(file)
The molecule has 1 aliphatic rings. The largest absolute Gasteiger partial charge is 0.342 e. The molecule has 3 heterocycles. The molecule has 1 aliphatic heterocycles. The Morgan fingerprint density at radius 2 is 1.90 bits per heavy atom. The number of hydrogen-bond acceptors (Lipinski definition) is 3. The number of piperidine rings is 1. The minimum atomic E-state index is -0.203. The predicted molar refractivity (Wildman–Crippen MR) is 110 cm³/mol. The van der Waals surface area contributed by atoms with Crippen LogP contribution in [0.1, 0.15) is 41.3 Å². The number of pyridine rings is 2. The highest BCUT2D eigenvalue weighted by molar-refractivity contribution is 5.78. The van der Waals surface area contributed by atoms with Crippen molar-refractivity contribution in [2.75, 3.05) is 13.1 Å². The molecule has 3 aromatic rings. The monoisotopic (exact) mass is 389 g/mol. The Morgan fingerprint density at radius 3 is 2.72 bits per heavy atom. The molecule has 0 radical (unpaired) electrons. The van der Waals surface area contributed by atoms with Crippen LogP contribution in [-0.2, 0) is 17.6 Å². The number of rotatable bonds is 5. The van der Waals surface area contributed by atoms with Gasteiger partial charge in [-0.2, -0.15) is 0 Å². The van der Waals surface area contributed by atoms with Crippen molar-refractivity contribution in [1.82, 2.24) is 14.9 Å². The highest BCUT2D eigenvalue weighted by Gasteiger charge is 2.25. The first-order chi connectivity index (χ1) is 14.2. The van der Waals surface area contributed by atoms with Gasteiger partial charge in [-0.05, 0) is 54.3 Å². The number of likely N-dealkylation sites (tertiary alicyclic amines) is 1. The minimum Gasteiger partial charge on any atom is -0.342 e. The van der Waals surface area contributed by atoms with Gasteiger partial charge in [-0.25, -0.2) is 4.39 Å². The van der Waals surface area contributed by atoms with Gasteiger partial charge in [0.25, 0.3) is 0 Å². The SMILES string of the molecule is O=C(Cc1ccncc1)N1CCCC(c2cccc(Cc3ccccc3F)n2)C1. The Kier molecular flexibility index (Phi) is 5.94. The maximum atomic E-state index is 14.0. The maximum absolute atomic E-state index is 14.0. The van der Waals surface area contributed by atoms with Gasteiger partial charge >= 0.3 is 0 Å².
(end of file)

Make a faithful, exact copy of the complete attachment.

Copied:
The molecule has 1 aliphatic rings. The largest absolute Gasteiger partial charge is 0.342 e. The molecule has 3 heterocycles. The molecule has 1 aliphatic heterocycles. The Morgan fingerprint density at radius 2 is 1.90 bits per heavy atom. The number of hydrogen-bond acceptors (Lipinski definition) is 3. The number of piperidine rings is 1. The minimum atomic E-state index is -0.203. The predicted molar refractivity (Wildman–Crippen MR) is 110 cm³/mol. The van der Waals surface area contributed by atoms with Crippen LogP contribution in [0.1, 0.15) is 41.3 Å². The number of pyridine rings is 2. The highest BCUT2D eigenvalue weighted by molar-refractivity contribution is 5.78. The van der Waals surface area contributed by atoms with Crippen molar-refractivity contribution in [2.75, 3.05) is 13.1 Å². The molecule has 3 aromatic rings. The monoisotopic (exact) mass is 389 g/mol. The Morgan fingerprint density at radius 3 is 2.72 bits per heavy atom. The molecule has 0 radical (unpaired) electrons. The van der Waals surface area contributed by atoms with Crippen LogP contribution in [-0.2, 0) is 17.6 Å². The number of rotatable bonds is 5. The van der Waals surface area contributed by atoms with Gasteiger partial charge in [-0.2, -0.15) is 0 Å². The van der Waals surface area contributed by atoms with Crippen molar-refractivity contribution in [1.82, 2.24) is 14.9 Å². The highest BCUT2D eigenvalue weighted by Gasteiger charge is 2.25. The first-order chi connectivity index (χ1) is 14.2. The van der Waals surface area contributed by atoms with Gasteiger partial charge in [-0.05, 0) is 54.3 Å². The number of likely N-dealkylation sites (tertiary alicyclic amines) is 1. The minimum Gasteiger partial charge on any atom is -0.342 e. The van der Waals surface area contributed by atoms with Gasteiger partial charge in [-0.25, -0.2) is 4.39 Å². The van der Waals surface area contributed by atoms with Gasteiger partial charge in [0.25, 0.3) is 0 Å². The SMILES string of the molecule is O=C(Cc1ccncc1)N1CCCC(c2cccc(Cc3ccccc3F)n2)C1. The Kier molecular flexibility index (Phi) is 5.94. The maximum atomic E-state index is 14.0. The maximum absolute atomic E-state index is 14.0. The van der Waals surface area contributed by atoms with Gasteiger partial charge >= 0.3 is 0 Å².